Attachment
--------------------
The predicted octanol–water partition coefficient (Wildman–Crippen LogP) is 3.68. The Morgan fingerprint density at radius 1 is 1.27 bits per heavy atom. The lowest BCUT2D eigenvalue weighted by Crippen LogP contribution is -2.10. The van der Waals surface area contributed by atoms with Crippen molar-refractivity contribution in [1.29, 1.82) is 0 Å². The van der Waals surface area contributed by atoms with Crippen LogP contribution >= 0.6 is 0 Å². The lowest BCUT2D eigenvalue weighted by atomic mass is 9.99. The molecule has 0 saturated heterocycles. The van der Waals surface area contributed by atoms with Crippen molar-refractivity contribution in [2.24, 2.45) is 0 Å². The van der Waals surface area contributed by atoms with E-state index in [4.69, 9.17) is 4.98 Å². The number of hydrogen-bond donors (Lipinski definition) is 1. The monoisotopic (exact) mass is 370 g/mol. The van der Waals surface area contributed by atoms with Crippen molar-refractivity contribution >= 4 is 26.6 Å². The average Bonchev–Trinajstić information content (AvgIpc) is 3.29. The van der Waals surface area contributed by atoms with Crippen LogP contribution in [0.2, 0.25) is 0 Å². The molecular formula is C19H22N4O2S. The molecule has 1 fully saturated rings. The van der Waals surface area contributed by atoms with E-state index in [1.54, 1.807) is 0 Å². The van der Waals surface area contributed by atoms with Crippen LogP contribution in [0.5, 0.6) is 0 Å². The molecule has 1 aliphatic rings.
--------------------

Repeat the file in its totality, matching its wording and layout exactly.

The predicted octanol–water partition coefficient (Wildman–Crippen LogP) is 3.68. The Morgan fingerprint density at radius 1 is 1.27 bits per heavy atom. The lowest BCUT2D eigenvalue weighted by Crippen LogP contribution is -2.10. The van der Waals surface area contributed by atoms with Crippen molar-refractivity contribution in [1.29, 1.82) is 0 Å². The van der Waals surface area contributed by atoms with Crippen LogP contribution >= 0.6 is 0 Å². The lowest BCUT2D eigenvalue weighted by atomic mass is 9.99. The molecule has 0 saturated heterocycles. The van der Waals surface area contributed by atoms with Crippen molar-refractivity contribution in [2.24, 2.45) is 0 Å². The van der Waals surface area contributed by atoms with E-state index in [4.69, 9.17) is 4.98 Å². The number of hydrogen-bond donors (Lipinski definition) is 1. The monoisotopic (exact) mass is 370 g/mol. The van der Waals surface area contributed by atoms with Crippen molar-refractivity contribution >= 4 is 26.6 Å². The average Bonchev–Trinajstić information content (AvgIpc) is 3.29. The van der Waals surface area contributed by atoms with Crippen LogP contribution in [0.2, 0.25) is 0 Å². The molecular formula is C19H22N4O2S. The molecule has 1 fully saturated rings. The van der Waals surface area contributed by atoms with E-state index in [1.54, 1.807) is 0 Å². The van der Waals surface area contributed by atoms with Crippen LogP contribution in [0.5, 0.6) is 0 Å². The molecule has 1 aliphatic rings.